Beijing: An electricity trade association estimates that China's electricity consumption will increase by 6% this year and expects a quick economic recovery after the country is freed from Covid-19 restrictions.
According to a report released last week by the China Electricity Council, "China's economic operation is expected to fully recover in 2023, so that the growth rate of electricity consumption will exceed that of 2022."
“Under normal weather conditions, it is predicted that in 2023, global electricity consumption will reach 9.15 trillion kilowatt-hours, an increase of about 6% from 2022.”
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The development of new energy is projected to increase overall electricity generation capacity, while macroeconomics and climate are expected to have a significant impact on electricity demand.
In 2022, China's electricity consumption is set to rise 3.6% from a year earlier to 8.6 trillion kWh, while electricity supply is projected to rise 7.8% from 2021 to 2.56 billion kWh.
According to the council, there is uncertainty in both supply and demand. It states that rainfall, wind and solar resources, and fuel supplies are all unreliable in terms of power supply.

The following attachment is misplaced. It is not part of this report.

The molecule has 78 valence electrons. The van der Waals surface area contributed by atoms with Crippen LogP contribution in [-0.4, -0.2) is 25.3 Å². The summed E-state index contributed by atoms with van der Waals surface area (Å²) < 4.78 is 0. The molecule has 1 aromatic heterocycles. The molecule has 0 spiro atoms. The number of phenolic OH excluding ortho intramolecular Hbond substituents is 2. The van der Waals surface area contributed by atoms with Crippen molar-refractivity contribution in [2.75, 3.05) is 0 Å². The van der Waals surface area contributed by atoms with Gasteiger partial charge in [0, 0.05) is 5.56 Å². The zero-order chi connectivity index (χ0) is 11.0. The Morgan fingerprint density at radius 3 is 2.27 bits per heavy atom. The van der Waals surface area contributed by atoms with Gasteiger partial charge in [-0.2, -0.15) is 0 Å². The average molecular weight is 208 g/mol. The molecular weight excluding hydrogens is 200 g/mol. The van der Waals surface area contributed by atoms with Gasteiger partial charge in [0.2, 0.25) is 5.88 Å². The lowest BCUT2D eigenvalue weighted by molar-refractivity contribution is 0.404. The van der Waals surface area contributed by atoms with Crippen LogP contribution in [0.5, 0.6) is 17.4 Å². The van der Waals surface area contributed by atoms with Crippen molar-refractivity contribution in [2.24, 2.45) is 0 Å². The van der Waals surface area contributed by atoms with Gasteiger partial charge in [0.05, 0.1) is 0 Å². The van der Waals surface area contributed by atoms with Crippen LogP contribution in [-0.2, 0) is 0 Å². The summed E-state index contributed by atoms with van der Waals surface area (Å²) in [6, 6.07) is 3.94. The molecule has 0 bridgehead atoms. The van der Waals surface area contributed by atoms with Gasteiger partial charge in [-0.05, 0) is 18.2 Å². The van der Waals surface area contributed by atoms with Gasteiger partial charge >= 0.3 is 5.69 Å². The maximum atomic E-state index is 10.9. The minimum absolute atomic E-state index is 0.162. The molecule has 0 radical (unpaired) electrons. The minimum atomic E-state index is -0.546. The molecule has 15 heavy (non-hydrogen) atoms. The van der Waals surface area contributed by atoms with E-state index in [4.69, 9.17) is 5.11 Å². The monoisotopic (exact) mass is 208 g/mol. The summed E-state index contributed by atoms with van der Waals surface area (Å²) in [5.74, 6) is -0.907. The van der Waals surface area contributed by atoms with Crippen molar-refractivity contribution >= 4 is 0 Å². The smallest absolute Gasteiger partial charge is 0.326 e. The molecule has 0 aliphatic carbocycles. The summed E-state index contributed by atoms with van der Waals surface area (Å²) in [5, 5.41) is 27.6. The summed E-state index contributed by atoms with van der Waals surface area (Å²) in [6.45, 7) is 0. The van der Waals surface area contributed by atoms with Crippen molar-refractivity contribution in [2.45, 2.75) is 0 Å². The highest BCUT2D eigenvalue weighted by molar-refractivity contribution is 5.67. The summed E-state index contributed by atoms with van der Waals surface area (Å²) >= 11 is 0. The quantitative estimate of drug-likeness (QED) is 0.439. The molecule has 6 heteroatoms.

At the same time, the ongoing losses of the coal power industry have resulted in insufficient expenditure on technical maintenance and renewal, which has increased equipment risk and created hidden hazards, all of which have increased the uncertainty of electricity generation and supply.
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The report notes that uncertainty in electricity demand and consumption will be exacerbated by economic growth, international trade and exports, as well as extreme weather.
Full-year growth for China's economy in 2022 will be 3%, the second lowest since 1976 and only slightly higher than the 2.2% growth seen in 2020. China's economy grew by 2.9% in the fourth quarter last year.
Vice Premier Liu He, among other Chinese officials, expressed optimism for the country's economic recovery this year. Liu predicted that China's growth would resume its normal trend in 2023 at the World Economic Forum in Davos last week.
The supply-demand balance has been tight over the years, and power shortages are expected to persist in some areas during peak times.
In Sichuan province, where persistent high temperatures severely hampered hydropower capacity, a major source of the region's electricity, last August, heat waves in southwest China caused an ongoing power crisis.
Furthermore, a nationwide power outage in October 2021 caused chaos across the country and interfered with daily life as well as consumer and manufacturing activities.
The Council advised the industry to reduce costs, accelerate investments and increase generation capacity to build a power grid to guarantee power supply this year.
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The report recommended that the region "continue to optimize the electricity supply structure and diversify energy supply." "The complementary advantages of coal power and new energy power generation should be harnessed, while strengthening the planning of wind, solar and other new energy power generation."